– Finance & Commerce
A developer thinks it has the right apartment project for a long-vacant lot on St. Paul’s Lexington Parkway, but neighborhood leaders want to see more affordable housing added to the plan.
Minneapolis-based Alatus has proposed a 226-unit mixed-use building on a roughly 2-acre site at 411 and 417 Lexington Parkway North, which is immediately east of and owned by the Amherst H. Wilder Foundation. It’s a block south of a Green Line light rail station and a block north of Interstate 94, and also straddles the line between the commercial district around Allianz Field to the west and the Summit-University residential areas to the east, Alatus Director of Development Chris Osmundson said.
“With the light rail being there, there’s obviously a strong draw for housing being in that corridor,” Osmundson said in an interview. “A very strong draw to that area is there’s a very large cultural diversity component, and we view that as important.”
Local neighborhood groups — the property is in Union Park but sits at the intersection of four district councils — agree the property is a great place to build housing, but worry the project as planned will price out many of the residents who make up that cultural diversity.
In community presentations, Alatus has laid out two options: an entirely market-rate housing component to subsidize a 4,500-square-foot lower-price commercial space on the south side of the building for a community based-tenant, or a plan with six to 12 affordable apartments at 40% or 60% of the area median income, but with parking or market-rate commercial space instead. Both plans include a second, larger commercial bay on the north side that Alatus is envisioning as a grocery store or similar use.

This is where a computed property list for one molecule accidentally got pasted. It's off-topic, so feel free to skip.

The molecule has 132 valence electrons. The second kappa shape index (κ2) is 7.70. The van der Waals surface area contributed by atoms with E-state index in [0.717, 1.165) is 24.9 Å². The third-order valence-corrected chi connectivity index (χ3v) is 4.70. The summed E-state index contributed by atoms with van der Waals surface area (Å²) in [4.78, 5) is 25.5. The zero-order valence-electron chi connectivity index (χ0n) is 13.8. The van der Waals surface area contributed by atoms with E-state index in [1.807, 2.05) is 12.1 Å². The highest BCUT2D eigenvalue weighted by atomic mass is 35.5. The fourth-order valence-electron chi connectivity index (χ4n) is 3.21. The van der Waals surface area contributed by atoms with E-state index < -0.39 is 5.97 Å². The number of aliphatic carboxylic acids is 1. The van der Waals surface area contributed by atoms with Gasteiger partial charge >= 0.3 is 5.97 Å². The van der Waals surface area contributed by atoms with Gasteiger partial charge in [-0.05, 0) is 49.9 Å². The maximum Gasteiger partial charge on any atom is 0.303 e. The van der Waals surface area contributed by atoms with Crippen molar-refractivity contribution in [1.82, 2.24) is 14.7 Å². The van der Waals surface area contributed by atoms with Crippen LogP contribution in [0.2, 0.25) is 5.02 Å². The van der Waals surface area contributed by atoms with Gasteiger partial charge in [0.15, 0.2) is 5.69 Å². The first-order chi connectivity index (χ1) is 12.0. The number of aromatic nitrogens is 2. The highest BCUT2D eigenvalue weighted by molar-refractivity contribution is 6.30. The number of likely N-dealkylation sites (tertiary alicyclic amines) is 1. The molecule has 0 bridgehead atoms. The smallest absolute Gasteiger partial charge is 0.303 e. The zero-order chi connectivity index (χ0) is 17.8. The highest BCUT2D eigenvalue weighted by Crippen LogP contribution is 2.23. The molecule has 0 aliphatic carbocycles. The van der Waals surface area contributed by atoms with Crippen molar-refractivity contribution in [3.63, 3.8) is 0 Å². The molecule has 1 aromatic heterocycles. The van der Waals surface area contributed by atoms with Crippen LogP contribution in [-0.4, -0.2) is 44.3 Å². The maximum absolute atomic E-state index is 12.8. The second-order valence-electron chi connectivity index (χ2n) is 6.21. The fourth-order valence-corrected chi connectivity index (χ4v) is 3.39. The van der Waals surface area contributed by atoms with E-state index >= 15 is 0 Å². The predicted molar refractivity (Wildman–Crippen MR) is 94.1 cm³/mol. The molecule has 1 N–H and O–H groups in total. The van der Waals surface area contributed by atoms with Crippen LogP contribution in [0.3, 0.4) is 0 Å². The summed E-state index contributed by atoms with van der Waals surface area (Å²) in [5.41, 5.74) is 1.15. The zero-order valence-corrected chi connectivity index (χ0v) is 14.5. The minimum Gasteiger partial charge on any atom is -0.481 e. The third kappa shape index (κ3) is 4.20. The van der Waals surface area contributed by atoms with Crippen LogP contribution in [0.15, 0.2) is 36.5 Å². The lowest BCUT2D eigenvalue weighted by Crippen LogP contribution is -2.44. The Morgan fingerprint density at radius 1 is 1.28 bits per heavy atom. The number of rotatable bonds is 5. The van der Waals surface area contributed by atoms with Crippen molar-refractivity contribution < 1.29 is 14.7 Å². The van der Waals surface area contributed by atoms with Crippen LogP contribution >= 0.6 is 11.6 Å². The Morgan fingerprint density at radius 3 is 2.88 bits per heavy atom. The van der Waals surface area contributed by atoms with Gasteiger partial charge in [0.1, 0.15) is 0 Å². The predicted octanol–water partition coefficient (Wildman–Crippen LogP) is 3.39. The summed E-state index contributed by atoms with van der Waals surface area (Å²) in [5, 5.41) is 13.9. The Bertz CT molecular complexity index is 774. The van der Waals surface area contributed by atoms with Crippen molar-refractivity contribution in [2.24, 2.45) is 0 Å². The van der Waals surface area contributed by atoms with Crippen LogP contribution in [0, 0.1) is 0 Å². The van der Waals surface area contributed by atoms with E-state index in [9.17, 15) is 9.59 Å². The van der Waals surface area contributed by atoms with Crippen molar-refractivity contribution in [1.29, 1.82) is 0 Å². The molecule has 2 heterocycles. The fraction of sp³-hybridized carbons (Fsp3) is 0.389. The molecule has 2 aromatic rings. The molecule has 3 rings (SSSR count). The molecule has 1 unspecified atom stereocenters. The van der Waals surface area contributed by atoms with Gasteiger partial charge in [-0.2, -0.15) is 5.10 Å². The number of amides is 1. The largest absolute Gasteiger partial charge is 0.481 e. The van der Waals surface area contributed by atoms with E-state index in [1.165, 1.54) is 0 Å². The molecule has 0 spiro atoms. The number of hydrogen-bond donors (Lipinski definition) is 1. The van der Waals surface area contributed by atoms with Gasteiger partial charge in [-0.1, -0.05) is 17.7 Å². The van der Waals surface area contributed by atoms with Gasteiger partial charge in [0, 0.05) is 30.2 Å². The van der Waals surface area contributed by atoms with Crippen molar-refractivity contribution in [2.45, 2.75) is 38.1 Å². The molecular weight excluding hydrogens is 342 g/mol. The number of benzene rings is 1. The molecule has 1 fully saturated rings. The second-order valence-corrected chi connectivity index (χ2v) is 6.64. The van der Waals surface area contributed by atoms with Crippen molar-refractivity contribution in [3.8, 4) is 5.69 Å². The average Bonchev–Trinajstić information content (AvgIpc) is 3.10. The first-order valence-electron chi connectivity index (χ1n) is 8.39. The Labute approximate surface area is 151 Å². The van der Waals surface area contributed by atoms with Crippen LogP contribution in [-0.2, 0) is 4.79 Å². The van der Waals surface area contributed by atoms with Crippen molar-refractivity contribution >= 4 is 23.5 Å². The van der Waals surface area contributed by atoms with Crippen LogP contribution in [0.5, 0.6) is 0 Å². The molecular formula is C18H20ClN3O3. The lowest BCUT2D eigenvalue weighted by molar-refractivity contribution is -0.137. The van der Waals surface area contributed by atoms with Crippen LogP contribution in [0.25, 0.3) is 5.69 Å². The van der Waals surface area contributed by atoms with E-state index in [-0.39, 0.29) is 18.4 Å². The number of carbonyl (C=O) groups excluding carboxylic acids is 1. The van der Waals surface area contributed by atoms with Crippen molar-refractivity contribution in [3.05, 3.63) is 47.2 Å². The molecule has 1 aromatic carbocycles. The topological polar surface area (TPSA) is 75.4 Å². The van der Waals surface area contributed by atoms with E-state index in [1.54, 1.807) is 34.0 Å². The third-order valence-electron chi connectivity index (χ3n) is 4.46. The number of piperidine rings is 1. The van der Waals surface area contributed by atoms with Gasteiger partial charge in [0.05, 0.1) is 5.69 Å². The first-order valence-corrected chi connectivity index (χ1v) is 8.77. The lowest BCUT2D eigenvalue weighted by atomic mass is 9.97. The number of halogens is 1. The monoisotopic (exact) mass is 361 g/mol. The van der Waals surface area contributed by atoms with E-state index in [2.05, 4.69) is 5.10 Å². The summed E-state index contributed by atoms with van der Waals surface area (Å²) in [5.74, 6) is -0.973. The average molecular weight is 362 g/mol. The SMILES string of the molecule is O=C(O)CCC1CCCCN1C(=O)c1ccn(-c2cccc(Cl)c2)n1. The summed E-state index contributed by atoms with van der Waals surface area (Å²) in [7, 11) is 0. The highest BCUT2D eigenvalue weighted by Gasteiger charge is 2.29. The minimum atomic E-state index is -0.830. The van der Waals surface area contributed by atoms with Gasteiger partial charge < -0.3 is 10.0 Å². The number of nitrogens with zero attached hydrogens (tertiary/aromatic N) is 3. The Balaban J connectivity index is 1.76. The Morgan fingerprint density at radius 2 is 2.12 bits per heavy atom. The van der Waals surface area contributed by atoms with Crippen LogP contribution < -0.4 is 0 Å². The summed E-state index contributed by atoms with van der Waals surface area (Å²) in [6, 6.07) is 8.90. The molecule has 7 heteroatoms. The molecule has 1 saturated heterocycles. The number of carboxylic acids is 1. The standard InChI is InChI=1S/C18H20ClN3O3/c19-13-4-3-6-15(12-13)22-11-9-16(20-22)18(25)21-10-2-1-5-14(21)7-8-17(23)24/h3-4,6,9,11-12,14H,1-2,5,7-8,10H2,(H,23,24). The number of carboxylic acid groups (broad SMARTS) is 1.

Community feedback has stressed the need for more affordable housing in the area, said Brandon Long, executive director of the Union Park District Council. Even the few affordable units included in Alatus’ proposal would be out of reach for many local residents, he said.
“When they say affordable, they mean 60% AMI, which works out to $1,000 a month for a 400-square-foot efficiency, which is not affordable,” Long said.
The Frogtown Neighborhood Association, immediately northeast of the site, has also been pushing both Alatus and the Wilder Foundation for more affordability, Co-Director Caty Royce said in an interview. The association’s board wrote to the Foundation earlier this year with concerns about what it saw as a missed opportunity, she said.
“Our position is that Wilder could, should, have put affordability requirements on the purchase agreement,” Royce said. “They had the chance to do that, actually the obligation, is our position. Wilder’s mission and values line up with seeing we have an increase of affordable housing with the crisis we have now, and that wasn’t done.”
At least one development team has previously tried to do just that. Marlton, New Jersey-based Michaels Development Co. and Minneapolis-based CPM Cos. pitched a 243-unit affordable project for the site in 2016, but that deal never came to fruition. The Wilder Foundation has been seeking a buyer for the site since 2009 to free up resources for its programs and outreach, spokesperson Andy Brown said in an email.
“Wilder accepted Alatus’ proposal based on their experience with multifamily housing and their commitment to community involvement as integral to their process,” Brown said, noting the need for affordable housing production goes beyond any specific property. “Wilder supports housing stability in our community by providing services that help prevent homelessness for youth, single adults and families. Funds from the sale of the property will help fuel these necessary resources.”
Osmundson acknowledged the concerns about affordability, but said the area has a need for all types of housing, including market-rate rentals.
“We’ve heard [requests for] affordability, we’ve also heard from lots of the immediate neighbors that there’s too much affordability, and it’s affecting the housing values of the places they live,” he said.
Alatus’ project is expected to cost about $60 million, Osmundson said, and the company hopes to break ground in the first quarter of 2020. ESG is designing the project, but no contractor has yet been named. The company is asking the City Council on Wednesday to support its application for a transit-oriented development grant from the Metropolitan Council.
By: William Morris
Date: Aug 7, 2019
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